The video spoof of John Lewis’ celebrated seasonal tear-jerker, created by a media A-level student, has proved a runaway hit on YouTube and received blanket coverage in traditional media, with hundreds of thousands of viewers reported as being ‘fooled’.

Meanwhile, the political power and influence of social media has been brought into sharp focus by the BBC World Service’s ‘Factually Challenged’ programme. In the run up to the US elections it has investigated the ‘rise and rise of fake news’ online – in a world where 60% of US adults receive some of their daily news from Facebook.

The rise and rise of Donald Trump is also the subject of Adam Curtis’ new film, ‘HyperNormalisation’ – which looks into the ‘management and control of perception’ at a macro-level and the ‘multiple versions of reality’ which bounce across social media based on ‘complete untruths’.

Arguably, fake news is a symptom of a world defined by ‘uncertainty’ – and, in the UK, a post-Brexit world.

It’s widely accepted that the UK economy has confounded the Remain campaign’s gloomy predictions prior to the EU referendum. Indeed, despite the Brexit vote, the UK’s economy has expanded in the three months following the decision.

In our own real estate market, in the months since the Brexit vote, some London-based estate agents have reported their strongest lettings and several studies have concluded that house prices have performed well, with the construction industry remaining firmly in growth mode.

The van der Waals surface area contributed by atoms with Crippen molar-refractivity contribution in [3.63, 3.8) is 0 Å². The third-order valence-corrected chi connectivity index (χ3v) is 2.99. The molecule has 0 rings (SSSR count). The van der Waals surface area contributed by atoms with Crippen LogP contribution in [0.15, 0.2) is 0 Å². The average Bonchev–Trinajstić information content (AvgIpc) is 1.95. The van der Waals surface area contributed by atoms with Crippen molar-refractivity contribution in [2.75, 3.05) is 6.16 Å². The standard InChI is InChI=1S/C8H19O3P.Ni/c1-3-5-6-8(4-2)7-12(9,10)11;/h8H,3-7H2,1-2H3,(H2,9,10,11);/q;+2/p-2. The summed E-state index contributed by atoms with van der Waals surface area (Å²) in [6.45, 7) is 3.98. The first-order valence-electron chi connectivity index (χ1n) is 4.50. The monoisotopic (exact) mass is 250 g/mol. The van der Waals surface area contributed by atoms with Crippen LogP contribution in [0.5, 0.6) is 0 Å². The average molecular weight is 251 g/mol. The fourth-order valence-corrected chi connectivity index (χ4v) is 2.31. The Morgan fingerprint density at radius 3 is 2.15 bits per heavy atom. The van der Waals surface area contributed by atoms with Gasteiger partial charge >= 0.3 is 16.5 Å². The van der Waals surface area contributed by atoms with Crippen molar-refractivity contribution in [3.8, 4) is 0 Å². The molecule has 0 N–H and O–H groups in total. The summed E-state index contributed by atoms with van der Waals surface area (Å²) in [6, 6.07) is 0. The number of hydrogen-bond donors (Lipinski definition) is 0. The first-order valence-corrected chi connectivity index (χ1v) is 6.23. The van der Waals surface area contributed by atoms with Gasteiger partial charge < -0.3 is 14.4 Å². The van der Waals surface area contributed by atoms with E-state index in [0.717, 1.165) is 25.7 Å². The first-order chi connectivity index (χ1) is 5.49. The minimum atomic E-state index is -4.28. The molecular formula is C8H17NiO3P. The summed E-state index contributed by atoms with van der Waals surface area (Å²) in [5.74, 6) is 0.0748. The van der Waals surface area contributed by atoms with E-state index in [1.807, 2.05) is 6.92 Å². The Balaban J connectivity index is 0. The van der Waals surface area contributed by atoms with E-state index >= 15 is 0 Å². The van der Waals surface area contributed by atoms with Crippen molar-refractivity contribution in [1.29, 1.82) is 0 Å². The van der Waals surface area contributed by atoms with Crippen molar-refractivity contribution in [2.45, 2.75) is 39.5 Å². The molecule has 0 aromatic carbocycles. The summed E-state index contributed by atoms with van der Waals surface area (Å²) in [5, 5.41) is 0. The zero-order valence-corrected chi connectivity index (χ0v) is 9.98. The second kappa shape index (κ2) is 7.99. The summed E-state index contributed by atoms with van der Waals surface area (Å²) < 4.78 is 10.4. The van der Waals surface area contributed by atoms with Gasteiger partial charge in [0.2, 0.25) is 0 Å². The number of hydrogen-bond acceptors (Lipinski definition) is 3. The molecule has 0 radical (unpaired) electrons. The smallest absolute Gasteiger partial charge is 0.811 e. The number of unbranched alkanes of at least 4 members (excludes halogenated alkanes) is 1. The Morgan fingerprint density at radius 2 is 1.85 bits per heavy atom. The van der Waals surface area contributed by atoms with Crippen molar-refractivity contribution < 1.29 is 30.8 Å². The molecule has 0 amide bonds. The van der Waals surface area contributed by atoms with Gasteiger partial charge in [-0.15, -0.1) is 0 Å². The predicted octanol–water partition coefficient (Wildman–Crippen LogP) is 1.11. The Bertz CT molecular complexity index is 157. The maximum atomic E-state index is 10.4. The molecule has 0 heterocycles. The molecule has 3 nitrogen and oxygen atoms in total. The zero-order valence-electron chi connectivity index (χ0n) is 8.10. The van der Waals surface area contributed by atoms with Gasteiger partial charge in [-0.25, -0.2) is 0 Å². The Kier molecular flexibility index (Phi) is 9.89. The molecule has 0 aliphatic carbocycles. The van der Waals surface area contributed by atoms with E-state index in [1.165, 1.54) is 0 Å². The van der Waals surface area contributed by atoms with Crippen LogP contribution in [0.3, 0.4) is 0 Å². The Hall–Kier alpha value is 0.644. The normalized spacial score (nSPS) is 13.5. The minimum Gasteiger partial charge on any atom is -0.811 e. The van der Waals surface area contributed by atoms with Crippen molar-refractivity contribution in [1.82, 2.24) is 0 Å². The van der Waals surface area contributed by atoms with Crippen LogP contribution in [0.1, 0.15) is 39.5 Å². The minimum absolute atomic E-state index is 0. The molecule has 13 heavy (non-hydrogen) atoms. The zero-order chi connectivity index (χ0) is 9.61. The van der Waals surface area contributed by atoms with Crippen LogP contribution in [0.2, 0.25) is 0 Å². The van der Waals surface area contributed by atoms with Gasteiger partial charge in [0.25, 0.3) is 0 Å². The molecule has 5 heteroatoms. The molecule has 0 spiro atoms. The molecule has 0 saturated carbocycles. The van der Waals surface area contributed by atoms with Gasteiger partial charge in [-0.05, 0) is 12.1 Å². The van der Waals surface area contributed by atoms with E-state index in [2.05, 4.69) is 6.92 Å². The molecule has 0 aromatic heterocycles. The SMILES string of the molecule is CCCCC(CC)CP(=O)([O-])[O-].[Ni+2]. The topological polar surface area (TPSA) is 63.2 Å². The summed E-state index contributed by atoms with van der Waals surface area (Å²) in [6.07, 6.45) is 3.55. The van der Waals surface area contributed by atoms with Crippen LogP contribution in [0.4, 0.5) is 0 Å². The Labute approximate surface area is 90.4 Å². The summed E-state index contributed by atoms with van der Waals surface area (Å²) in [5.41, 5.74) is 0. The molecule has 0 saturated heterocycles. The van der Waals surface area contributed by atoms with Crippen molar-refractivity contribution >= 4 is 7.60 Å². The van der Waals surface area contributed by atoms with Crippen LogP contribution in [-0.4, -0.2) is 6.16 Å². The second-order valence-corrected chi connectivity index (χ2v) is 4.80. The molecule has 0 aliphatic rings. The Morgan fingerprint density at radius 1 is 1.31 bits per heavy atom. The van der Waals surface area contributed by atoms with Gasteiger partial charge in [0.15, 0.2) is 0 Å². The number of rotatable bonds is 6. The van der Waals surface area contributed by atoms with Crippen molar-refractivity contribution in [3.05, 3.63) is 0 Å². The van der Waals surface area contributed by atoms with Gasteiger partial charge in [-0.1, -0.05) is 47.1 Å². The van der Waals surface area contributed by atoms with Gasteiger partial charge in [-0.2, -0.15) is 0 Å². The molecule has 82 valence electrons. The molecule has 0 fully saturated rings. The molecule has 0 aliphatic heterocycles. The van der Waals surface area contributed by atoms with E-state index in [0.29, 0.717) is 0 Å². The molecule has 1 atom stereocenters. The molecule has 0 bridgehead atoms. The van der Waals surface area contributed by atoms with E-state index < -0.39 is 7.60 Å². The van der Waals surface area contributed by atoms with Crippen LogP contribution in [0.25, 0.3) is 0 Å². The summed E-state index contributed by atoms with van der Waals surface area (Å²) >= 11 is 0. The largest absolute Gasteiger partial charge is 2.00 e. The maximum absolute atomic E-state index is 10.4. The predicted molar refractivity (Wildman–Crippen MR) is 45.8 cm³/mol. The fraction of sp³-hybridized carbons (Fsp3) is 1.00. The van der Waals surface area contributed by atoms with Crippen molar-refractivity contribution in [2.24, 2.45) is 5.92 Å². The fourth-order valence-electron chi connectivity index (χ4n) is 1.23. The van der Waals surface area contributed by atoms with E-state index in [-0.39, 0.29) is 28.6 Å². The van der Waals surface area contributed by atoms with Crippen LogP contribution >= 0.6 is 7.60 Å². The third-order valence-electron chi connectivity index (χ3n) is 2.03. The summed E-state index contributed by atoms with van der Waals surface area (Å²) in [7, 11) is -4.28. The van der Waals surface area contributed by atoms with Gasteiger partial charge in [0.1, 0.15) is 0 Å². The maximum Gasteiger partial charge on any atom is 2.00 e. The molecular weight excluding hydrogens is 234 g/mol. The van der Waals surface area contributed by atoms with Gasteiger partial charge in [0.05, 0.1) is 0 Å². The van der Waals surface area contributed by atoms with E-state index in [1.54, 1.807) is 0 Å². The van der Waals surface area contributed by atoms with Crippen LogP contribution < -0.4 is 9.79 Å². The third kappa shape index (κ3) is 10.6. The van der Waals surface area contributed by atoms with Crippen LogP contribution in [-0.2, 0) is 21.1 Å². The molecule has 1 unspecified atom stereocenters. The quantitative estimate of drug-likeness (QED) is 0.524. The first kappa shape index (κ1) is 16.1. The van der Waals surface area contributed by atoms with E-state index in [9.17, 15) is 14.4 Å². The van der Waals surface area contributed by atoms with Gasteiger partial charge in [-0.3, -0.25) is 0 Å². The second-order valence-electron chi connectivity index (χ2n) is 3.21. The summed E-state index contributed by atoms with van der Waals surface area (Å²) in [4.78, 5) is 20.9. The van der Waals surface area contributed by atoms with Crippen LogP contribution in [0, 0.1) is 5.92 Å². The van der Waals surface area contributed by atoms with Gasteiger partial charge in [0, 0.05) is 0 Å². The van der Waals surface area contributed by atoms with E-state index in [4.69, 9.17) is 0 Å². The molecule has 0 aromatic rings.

On the commercial side, short-term volatility is reported to have created new deals in markets which were, arguably, overstretched. Indeed, Brexit appears to largely be a domestic issue, with overseas investors continuing to target the UK and viewing London as a global safe haven.

In a world of uncertainty, the distinctions between rolling online ‘news’ and edition-based reporting by independent and established ‘media brands’ have never been more pronounced.

The role of the latter is critical to accurate reporting and original analysis and comment. Voters and citizens depend on it to make informed decisions – and consumers watching adverts don’t like being fooled much either!